Lessons held in sea, pool or skatepark
3rd October 2020 The Gisborne Herald Jack Malcom
Budding young surfers from around the country have descended on Gisborne this week to learn the ropes of high-performance surfing.
This year, all 16 spots with Grom Lab were sold within two hours of going on sale.
Grom Lab head coach James Fowell said he developed the programme five years ago after being approached by Andy McCulloch and Andy Vette “to create an environment for younger kids to get elite coaching”.
“My passion for the sport is the thing that motivates me to get in behind our youngsters,” Fowell said.
“When they leave (the camp), they should understand every aspect of riding a wave from the start right through to the end.”
Fowell has taken New Zealand’s junior surf team to six world champs, which took him all over the world.
“It was an eye-opener to see the level we have to be at,” he said.
He runs the programme with friend and colleague Matt Scorringe. They’ve known each other for years through surfing and coaching.
When Fowell was approached to start the programme, Scorringe was his first choice as partner because of his background and skillset.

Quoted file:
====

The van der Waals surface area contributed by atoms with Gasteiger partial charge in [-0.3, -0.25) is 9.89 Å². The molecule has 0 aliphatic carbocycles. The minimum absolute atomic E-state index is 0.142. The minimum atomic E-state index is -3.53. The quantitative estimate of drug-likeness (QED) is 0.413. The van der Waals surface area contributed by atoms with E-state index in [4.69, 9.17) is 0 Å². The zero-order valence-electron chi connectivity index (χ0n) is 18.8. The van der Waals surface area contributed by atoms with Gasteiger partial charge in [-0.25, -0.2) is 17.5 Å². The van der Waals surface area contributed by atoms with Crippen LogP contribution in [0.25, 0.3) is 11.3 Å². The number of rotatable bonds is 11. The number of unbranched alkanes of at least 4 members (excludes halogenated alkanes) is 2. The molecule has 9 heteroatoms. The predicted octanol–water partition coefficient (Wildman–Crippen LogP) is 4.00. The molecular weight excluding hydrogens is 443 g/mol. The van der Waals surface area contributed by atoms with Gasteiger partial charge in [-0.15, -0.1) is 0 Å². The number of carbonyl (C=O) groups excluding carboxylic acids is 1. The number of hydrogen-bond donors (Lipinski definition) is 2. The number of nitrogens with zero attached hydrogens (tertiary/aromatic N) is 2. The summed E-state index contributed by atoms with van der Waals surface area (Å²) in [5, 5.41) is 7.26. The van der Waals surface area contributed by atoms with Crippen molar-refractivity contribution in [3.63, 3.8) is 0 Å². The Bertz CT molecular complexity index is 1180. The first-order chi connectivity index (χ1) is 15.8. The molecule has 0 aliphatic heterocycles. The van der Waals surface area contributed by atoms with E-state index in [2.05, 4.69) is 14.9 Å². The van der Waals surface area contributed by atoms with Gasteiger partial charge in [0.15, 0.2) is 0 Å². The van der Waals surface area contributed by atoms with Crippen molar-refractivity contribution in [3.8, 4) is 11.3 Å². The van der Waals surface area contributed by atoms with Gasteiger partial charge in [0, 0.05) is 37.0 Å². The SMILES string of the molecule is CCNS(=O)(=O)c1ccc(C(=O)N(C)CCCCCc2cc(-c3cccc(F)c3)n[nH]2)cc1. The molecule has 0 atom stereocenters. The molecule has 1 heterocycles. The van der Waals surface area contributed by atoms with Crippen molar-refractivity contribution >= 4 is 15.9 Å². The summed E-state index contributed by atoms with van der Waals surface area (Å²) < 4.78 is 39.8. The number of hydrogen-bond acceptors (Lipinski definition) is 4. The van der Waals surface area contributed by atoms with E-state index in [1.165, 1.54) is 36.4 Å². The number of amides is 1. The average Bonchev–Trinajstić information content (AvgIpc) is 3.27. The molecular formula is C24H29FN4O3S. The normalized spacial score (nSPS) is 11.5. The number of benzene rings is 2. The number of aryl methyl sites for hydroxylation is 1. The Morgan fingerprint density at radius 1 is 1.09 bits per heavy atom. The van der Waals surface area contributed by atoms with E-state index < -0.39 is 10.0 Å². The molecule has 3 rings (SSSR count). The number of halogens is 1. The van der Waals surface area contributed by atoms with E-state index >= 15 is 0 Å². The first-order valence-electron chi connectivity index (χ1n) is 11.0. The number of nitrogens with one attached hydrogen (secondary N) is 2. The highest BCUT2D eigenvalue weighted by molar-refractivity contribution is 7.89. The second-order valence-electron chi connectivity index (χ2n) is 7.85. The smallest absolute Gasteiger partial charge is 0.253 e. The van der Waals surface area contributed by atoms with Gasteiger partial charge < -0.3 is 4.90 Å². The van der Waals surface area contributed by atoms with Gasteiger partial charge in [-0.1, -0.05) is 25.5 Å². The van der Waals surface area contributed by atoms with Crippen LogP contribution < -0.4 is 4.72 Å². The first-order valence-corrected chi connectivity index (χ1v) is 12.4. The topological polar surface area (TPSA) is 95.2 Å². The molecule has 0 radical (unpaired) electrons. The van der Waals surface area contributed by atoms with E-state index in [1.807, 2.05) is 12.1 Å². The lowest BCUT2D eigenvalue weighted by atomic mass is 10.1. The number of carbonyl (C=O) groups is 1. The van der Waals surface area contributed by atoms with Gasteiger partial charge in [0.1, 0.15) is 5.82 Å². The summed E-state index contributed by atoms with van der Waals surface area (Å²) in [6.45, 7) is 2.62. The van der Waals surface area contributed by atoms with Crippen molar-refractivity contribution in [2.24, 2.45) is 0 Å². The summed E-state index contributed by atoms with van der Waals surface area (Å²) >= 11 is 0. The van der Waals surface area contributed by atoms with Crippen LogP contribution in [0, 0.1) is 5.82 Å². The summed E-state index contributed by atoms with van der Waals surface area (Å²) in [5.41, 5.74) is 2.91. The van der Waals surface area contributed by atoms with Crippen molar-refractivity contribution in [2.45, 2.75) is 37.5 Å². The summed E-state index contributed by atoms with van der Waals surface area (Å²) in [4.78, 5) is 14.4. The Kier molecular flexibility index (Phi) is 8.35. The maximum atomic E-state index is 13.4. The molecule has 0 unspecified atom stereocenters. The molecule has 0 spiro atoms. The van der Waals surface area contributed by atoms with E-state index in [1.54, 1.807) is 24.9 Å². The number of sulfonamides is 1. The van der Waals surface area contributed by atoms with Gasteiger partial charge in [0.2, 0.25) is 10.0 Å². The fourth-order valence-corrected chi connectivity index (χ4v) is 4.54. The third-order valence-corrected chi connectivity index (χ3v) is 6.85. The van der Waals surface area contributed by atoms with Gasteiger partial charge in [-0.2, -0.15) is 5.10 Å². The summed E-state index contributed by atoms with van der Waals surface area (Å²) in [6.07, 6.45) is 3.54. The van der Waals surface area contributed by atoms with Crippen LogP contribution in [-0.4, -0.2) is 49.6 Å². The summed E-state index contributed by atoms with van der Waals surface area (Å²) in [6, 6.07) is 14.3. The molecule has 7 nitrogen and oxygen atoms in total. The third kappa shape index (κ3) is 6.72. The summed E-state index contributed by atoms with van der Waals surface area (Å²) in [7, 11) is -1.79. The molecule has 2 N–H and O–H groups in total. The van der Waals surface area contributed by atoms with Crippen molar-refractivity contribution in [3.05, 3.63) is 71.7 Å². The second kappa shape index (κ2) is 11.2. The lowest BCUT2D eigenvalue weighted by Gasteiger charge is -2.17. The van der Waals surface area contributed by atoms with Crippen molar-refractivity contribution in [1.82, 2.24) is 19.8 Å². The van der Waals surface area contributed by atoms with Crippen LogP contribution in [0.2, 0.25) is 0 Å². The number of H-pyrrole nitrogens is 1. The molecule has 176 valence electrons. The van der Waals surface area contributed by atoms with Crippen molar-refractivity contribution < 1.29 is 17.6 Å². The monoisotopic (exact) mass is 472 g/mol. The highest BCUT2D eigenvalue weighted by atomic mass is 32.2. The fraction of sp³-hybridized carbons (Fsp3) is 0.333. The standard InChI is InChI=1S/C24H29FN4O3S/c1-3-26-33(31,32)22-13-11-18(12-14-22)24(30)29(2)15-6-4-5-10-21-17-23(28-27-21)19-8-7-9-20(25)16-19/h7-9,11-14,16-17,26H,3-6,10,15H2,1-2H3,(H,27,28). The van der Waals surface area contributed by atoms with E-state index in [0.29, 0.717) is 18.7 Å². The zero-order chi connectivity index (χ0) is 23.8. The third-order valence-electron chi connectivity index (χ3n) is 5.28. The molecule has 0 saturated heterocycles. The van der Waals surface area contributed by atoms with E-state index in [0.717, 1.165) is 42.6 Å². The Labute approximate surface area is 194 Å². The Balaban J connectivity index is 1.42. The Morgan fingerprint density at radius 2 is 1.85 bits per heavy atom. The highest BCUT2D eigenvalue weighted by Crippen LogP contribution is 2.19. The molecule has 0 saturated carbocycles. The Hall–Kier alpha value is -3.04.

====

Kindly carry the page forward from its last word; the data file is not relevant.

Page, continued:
Scorringe is now head coach of New Zealand’s Olympic surf team and has travelled the world through his coaching business.
Previously a Billabong-sponsored free-surfer, he’s the founder and owner of The Art of Surfing, for which he was recognised with Waikato’s coach of the year award in 2015.
Fowell said that Scorringe could see things in surfing he had never even thought of . . . his ability to break down surfing into manageable components was unmatched.
This week the Grom Lab has been travelling all over Tairawhiti in search of waves. When conditions have been poor, they’ve been at the pool practising paddling and duck-diving techniques, or down at the skatepark practising aerial manoeuvres.
Every Grom Lab surf session is video-recorded. The replays are reviewed and broken down to assess and improve technique.
The coaches overlay the young surfer’s move with a video of someone doing the manoeuvre “absolutely perfectly” to compare the differences, Fowell said.
“We can identify the areas of development for our kids; it might be something as simple as where they’re looking, where their head’s facing or where their arms are. It’s an in-depth analysis of their technique.”
He said it was the first time many of the young surfers got to experience elite-level coaching.
“Groms who sign up for a camp like this have generally worked out that they see surfing as something they’d like to pursue at more than just a recreational level.”